BSE Insights – Metrics, Inflation and Bears

BSE Insights – Metrics, Inflation and Bears

BSE Insights – Metrics, Inflation and Bears

Metrics, Inflation and Bears

.

Arjun Kumar – Director of Business Development

October 21, 2021

When looking at the various metrics we have access to in a dealership, we can measure most KPIs (Key Performance Indicators): vehicles sold, gross profit, turn rate, touchpoints, SSI, prospect conversion, marketing spend, days supply, and endless other KPIs. However, the one thing that we rarely emphasize is: Which indicator should I use for which situation? An issue not unique to our industry; instead, it’s an issue building consistently in this age of Big Data. Often, we have so much data at our fingertips that we end up trying to look at everything at once. As a result, we end up falling back to the KPI’s we are most comfortable using and inadvertently ignore ones that aren’t immediately obvious.

The Big Picture

When we speak about “market factors” in this industry, we specifically discuss the automotive market. Rarely, in our day-to-day operationsdo we take the time to analyze the macroeconomic factors that are constantly at play around us. Consumer Price Index (CPI) and Consumer Sentiment data are two factors that impact the automotive market.

  • CPI (Consumer Price Index) Data – tracks the change in prices of consumer goods and is considered to be a leading indicator of inflation.
  • Consumer Sentiment – Consumer sentiment is an economic indicator that measures how optimistic consumers feel about their finances and the state of the economy.

Numbers, Charts, and FUD (Fear, Uncertainty, Doubt)

The table below displays October CPI data. It shows a 5.4% change in the various categories that a consumer uses in their day-to-day between last year and this year. The red box shows the overall year-over-year percentage change, and the yellow box highlights the automotive market’s contribution to the overall inflation data.

Energy sector aside, automotive is the most significant contributor (by percentage change) to our current inflation numbers. In the previous BSE Insights newsletter, we mentioned that used car wholesale prices have contributed to CPI data for the last several months. We can see that in comparison to the other sectors below

Numbers, Charts, and FUD (Fear, Uncertainty, Doubt)

The table below displays October CPI data. It shows a 5.4% change in the various categories that a consumer uses in their day-to-day between last year and this year. The red box shows the overall year-over-year percentage change, and the yellow box highlights the automotive market’s contribution to the overall inflation data.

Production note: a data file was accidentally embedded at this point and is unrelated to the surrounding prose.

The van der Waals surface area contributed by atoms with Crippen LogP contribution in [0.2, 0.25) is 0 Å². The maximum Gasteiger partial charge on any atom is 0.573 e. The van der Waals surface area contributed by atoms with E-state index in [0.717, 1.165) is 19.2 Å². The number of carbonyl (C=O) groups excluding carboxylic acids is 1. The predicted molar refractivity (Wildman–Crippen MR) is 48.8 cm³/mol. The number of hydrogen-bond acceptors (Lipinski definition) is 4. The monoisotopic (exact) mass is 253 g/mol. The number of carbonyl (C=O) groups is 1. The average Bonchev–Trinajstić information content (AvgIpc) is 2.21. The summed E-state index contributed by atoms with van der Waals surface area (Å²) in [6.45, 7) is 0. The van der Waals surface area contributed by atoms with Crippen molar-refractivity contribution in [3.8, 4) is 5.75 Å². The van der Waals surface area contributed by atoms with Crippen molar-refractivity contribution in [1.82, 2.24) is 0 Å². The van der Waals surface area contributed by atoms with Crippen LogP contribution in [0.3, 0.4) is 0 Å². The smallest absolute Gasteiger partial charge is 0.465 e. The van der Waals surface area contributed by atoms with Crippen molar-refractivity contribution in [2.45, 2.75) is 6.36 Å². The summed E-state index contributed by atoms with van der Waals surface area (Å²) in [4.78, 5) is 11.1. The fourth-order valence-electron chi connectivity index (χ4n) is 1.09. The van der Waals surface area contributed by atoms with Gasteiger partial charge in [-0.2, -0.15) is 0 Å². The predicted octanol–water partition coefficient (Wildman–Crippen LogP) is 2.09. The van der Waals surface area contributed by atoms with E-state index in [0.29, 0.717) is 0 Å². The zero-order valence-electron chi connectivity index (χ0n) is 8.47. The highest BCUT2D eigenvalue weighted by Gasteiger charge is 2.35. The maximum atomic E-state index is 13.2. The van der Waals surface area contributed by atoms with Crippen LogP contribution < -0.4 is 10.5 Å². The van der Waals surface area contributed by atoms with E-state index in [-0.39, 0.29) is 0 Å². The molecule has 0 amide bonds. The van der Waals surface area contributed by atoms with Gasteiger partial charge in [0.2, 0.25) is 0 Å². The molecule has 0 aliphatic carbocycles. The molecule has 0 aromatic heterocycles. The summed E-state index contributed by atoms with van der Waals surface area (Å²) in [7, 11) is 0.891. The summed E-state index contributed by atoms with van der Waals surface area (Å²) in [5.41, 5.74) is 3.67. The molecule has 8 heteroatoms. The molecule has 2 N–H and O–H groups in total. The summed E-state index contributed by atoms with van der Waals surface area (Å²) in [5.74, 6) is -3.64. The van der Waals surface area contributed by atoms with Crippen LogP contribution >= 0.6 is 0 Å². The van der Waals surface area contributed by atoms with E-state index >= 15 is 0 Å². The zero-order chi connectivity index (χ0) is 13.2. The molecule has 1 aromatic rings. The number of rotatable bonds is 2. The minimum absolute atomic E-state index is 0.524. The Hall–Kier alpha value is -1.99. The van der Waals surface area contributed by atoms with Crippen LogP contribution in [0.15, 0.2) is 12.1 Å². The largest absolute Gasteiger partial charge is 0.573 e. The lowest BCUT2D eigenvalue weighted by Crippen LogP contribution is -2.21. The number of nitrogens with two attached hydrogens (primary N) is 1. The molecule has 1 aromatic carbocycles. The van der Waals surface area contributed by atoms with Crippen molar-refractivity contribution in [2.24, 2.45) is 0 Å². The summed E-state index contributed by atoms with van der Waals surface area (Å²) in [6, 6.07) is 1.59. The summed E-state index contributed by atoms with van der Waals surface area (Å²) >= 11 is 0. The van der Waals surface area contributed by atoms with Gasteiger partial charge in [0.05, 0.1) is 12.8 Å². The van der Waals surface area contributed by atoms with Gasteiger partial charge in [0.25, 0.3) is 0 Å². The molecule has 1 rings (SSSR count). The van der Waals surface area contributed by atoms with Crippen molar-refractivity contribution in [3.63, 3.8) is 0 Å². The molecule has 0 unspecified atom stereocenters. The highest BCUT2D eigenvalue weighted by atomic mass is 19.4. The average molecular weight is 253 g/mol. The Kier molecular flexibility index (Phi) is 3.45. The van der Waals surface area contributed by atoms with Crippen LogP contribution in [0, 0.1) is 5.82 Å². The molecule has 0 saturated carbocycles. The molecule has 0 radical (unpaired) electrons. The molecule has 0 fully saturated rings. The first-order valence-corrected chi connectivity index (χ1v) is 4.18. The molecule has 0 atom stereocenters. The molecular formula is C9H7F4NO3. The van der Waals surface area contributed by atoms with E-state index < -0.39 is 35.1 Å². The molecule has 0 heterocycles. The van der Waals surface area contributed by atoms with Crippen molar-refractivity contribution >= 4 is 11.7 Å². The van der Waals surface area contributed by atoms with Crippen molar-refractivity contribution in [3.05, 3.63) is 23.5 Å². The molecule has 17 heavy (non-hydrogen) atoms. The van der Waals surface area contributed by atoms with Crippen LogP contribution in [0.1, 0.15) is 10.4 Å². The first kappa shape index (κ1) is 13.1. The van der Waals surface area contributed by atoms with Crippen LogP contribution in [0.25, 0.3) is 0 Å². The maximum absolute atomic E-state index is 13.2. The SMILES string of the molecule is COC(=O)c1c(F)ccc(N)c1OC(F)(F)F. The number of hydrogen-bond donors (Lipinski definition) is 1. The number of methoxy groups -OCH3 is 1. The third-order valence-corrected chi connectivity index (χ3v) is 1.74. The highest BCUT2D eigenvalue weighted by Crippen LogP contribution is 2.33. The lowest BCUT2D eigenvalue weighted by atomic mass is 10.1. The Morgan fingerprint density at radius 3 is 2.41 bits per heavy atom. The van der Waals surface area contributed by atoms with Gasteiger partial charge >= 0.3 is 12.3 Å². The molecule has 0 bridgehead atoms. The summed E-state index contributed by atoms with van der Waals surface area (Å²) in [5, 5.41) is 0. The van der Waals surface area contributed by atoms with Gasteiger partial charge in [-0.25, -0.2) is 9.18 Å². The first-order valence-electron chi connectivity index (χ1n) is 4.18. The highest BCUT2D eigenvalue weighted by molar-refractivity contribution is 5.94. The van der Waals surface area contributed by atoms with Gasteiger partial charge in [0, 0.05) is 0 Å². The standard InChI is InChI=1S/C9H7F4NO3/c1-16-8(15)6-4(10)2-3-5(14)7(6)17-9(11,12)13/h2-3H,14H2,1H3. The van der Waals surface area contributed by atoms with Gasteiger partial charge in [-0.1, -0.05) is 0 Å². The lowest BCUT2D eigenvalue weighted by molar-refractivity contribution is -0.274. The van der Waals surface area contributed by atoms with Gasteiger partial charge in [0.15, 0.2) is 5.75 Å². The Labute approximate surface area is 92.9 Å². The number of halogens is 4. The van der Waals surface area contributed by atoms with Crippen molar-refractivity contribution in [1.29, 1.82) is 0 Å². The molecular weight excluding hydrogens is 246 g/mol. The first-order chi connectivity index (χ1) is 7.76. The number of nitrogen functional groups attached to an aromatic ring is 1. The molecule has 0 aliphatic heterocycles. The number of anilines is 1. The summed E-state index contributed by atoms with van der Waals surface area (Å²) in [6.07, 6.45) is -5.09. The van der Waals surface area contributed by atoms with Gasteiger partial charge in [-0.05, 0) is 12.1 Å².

Energy sector aside, automotive is the most significant contributor (by percentage change) to our current inflation numbers. In the previous BSE Insights newsletter, we mentioned that used car wholesale prices have contributed to CPI data for the last several months. We can see that in comparison to the other sectors below

Neither CPI nor consumer sentiment has affected us too heavily in the last ten years. However, today the American car buyer is looking at the cost of groceries rising, a surging housing market, and the possibility of a bearish stock market; they are looking down the barrel of inflation. As a result, August sentiment for purchases saw ten-year lows (University of Michigan Sentiment Surveyin September Data. We must keep in mind that the Automotive market has been (and will continue to be) a leading determinant in the increased CPI data; as a result, we may see an excessive amount of short-term impact and a paradigm shift in the kind of buyer we see visiting dealerships. 

The Federal Reserve has repeatedly said that inflation should be “transitory” to avoid any panic in the markets; the 9/14/2021 CPI data seemed to support this – as such, the narrative continued. However, two key things happened on October 13th’s Fed Minutes Release: 

  1. The Federal Reserve board finally expressed concern about inflation, saying that it could last longer than assumed, with risk to the upside.
  2. The Fed would maintain lower interest rates until economic numbers reflect a longer-term inflation goal anchored at 2%.

Both these factors point to an acknowledgment that inflation is here for the near future, and they genuinely don’t have a timeline of when it will recede. The language is purposely opaque, giving no definitive timeline yet attempting to leave a semi-hopeful tune in the air.

How are you responding the current Market?

Guidance:

What does this mean? Inflation is here. It’s time for dealerships to focus. During this last cycle of “good selling” many salespeople picked up bad habits. Now that customer visits at dealerships are slowing, it’s time to execute a game plan that will undeniably impact results. Our next edition of BSE Insights will address this crucial topic.

Last week’s question: 

How are you dealing with the current market conditions?

BSE Insights - The Training Drain On Your Business
Your Comment

Leave a Reply Now

Leave a Reply